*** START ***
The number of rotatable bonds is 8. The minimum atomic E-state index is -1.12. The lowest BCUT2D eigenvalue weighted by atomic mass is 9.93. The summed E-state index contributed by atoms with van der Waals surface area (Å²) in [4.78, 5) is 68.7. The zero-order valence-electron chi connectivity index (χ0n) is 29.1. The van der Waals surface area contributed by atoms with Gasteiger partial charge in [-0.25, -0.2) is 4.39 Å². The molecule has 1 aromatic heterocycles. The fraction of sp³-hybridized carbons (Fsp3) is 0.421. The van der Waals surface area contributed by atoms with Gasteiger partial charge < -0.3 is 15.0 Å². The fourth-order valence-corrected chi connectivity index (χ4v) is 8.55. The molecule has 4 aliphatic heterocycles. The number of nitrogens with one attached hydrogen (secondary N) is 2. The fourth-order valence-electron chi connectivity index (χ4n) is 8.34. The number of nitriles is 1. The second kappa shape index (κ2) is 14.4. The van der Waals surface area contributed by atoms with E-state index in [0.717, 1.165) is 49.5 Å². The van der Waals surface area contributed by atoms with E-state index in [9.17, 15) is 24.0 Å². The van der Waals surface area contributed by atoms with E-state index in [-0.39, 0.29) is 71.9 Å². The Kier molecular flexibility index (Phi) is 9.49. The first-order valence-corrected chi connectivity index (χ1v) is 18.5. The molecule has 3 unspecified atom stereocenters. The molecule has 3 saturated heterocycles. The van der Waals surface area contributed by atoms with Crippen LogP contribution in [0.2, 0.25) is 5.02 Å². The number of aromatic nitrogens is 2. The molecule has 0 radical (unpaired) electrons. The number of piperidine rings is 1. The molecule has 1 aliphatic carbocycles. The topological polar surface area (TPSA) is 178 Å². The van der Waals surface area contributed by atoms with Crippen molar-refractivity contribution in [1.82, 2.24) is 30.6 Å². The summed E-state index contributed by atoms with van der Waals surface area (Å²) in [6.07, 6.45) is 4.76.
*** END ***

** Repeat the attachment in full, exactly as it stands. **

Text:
The number of rotatable bonds is 8. The minimum atomic E-state index is -1.12. The lowest BCUT2D eigenvalue weighted by atomic mass is 9.93. The summed E-state index contributed by atoms with van der Waals surface area (Å²) in [4.78, 5) is 68.7. The zero-order valence-electron chi connectivity index (χ0n) is 29.1. The van der Waals surface area contributed by atoms with Gasteiger partial charge in [-0.25, -0.2) is 4.39 Å². The molecule has 1 aromatic heterocycles. The fraction of sp³-hybridized carbons (Fsp3) is 0.421. The van der Waals surface area contributed by atoms with Gasteiger partial charge < -0.3 is 15.0 Å². The fourth-order valence-corrected chi connectivity index (χ4v) is 8.55. The molecule has 4 aliphatic heterocycles. The number of nitrogens with one attached hydrogen (secondary N) is 2. The fourth-order valence-electron chi connectivity index (χ4n) is 8.34. The number of nitriles is 1. The second kappa shape index (κ2) is 14.4. The van der Waals surface area contributed by atoms with E-state index in [0.717, 1.165) is 49.5 Å². The van der Waals surface area contributed by atoms with E-state index in [9.17, 15) is 24.0 Å². The van der Waals surface area contributed by atoms with E-state index in [-0.39, 0.29) is 71.9 Å². The Kier molecular flexibility index (Phi) is 9.49. The first-order valence-corrected chi connectivity index (χ1v) is 18.5. The molecule has 3 unspecified atom stereocenters. The molecule has 3 saturated heterocycles. The van der Waals surface area contributed by atoms with Crippen LogP contribution in [0.2, 0.25) is 5.02 Å². The number of aromatic nitrogens is 2. The molecule has 0 radical (unpaired) electrons. The number of piperidine rings is 1. The molecule has 1 aliphatic carbocycles. The topological polar surface area (TPSA) is 178 Å². The van der Waals surface area contributed by atoms with Crippen molar-refractivity contribution in [1.82, 2.24) is 30.6 Å². The summed E-state index contributed by atoms with van der Waals surface area (Å²) in [6.07, 6.45) is 4.76.